Mr. Asquith arrived in Ireland on Friday week. After visiting
the ruins of Saekville Street, he conversed with Sir John Maxwell, Sir Robert Chalmers (the new Under-Secretary), and several permanent officials. It is generally believed that he was occupied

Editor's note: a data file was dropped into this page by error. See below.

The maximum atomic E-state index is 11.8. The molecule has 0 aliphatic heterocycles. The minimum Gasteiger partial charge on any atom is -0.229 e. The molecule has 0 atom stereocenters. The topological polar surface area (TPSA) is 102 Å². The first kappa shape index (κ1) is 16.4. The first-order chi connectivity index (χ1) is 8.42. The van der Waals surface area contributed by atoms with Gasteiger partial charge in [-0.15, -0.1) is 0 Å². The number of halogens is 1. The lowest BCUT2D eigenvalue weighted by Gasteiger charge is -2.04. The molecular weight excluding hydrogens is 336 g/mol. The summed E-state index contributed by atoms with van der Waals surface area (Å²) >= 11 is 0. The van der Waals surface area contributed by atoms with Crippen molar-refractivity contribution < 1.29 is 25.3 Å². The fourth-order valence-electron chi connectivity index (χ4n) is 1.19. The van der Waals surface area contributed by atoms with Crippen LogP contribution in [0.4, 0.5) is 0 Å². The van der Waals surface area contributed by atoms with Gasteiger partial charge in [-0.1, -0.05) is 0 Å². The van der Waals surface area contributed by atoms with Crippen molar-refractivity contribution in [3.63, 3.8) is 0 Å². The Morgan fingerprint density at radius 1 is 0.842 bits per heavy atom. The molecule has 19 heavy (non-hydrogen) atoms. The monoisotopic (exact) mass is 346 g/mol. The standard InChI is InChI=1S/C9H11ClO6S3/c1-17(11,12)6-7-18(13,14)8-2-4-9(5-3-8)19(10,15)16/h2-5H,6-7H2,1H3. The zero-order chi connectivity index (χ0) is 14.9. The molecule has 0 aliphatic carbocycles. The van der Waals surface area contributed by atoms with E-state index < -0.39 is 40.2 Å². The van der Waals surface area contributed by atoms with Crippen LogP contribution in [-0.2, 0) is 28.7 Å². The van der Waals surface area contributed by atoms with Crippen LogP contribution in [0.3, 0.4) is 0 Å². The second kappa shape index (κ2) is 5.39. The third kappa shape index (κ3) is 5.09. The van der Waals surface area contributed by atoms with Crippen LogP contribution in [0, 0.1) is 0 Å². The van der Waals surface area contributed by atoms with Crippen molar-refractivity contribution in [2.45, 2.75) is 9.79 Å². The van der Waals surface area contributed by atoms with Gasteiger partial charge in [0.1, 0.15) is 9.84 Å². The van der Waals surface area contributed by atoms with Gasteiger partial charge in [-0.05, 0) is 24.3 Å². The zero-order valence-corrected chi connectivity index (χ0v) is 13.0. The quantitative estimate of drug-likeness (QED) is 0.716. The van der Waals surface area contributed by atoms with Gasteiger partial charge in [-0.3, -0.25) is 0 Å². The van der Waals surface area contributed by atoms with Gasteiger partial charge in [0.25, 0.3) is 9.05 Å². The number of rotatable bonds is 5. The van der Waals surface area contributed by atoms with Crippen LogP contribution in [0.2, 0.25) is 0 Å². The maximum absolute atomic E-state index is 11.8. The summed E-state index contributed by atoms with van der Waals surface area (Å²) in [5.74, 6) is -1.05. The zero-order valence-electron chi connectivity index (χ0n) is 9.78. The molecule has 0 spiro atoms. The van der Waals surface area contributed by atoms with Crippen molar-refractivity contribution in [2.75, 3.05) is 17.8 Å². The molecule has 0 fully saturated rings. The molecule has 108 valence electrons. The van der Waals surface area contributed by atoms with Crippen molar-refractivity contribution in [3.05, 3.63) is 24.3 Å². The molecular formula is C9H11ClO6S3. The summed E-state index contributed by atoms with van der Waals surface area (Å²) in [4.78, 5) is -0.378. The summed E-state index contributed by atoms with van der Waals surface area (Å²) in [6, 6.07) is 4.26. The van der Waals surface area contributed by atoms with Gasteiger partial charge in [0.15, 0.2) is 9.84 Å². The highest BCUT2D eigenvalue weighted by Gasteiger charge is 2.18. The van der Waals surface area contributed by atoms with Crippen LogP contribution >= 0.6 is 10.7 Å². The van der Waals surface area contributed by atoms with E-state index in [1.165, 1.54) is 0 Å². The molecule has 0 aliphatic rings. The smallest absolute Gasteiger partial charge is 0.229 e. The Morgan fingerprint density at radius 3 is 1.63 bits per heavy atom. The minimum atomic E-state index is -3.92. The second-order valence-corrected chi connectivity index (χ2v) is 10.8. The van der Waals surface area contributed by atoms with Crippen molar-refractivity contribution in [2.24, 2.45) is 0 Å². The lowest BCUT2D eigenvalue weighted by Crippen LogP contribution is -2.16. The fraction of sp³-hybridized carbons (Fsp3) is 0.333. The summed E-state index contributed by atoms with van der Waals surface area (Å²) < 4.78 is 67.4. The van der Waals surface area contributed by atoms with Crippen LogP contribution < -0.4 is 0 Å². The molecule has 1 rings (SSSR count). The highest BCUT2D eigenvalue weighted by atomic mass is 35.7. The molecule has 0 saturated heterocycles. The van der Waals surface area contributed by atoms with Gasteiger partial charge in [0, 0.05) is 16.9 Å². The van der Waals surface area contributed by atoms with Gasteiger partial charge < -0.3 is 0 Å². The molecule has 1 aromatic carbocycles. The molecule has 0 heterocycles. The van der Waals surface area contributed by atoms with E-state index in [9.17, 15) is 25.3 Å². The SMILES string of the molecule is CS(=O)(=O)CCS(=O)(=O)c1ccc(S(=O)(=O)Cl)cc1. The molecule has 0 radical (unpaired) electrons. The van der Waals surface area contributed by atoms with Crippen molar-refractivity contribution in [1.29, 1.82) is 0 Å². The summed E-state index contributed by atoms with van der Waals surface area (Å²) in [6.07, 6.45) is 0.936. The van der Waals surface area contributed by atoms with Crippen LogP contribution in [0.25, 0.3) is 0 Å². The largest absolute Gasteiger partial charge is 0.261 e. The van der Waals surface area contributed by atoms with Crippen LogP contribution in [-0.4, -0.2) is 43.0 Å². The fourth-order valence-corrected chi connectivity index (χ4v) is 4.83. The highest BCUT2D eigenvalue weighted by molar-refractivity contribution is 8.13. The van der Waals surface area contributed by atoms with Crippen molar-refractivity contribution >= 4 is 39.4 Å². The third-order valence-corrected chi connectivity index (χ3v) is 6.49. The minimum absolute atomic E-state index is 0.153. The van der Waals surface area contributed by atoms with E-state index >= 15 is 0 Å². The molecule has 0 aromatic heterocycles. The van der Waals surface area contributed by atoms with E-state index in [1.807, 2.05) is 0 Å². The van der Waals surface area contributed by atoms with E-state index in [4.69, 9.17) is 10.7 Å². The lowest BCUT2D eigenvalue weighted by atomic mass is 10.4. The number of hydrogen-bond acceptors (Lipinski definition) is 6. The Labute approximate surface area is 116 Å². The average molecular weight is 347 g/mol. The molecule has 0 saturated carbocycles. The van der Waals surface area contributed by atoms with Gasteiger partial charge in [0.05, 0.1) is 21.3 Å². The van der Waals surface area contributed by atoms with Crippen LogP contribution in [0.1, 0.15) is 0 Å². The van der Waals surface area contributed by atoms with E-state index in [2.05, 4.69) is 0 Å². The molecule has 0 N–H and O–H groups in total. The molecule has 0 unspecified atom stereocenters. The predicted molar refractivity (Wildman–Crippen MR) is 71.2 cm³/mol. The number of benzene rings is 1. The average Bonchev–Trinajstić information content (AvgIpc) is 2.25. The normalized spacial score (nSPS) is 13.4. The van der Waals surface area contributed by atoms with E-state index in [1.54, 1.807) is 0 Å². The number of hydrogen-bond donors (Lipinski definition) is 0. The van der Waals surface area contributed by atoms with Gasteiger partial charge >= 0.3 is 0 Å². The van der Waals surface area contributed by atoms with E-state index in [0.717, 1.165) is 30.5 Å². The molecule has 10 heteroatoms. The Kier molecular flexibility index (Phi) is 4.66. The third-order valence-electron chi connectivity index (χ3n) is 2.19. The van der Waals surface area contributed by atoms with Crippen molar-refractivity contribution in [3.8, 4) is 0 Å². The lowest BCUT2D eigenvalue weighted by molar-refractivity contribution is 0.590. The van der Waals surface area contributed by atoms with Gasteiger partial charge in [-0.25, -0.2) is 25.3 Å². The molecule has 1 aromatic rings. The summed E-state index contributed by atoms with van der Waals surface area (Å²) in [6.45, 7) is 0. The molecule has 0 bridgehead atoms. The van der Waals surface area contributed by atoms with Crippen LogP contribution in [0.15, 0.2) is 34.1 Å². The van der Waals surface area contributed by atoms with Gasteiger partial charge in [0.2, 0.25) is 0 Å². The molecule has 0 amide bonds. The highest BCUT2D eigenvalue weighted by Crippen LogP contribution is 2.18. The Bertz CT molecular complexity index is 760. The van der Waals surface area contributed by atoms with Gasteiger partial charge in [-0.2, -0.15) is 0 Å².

with such difficult questions as the treatment of the prisoners, of whom there are several hundreds, compensation, and the pro- longat;on of martial law. James Connolly and John McDermott, the two remaining signatories of the manifesto proclaiming the Irish Republic, were executed on the morning of Mr. Asquith's arrival. On Sunday Mr. Asquith attended a review of tho Volunteer Training Corps at Trinity College. These corps had suffered heavily during the rebellion. They were returning from a drill without ammunition or bayonets when they were fired upon by the rebels, and although they succeeded in crossing the danger zone and joining the soldiers in barracks they lost several men 'n killed and wounded. We have written fully on this subject else- where. Those killed were, in a word, murdered, and yet there are critics who, through some mental aberration, find it easier to say that rebels must be excused and forgiven than that innocent persons must be protected in future from similarly murderous outbreaks.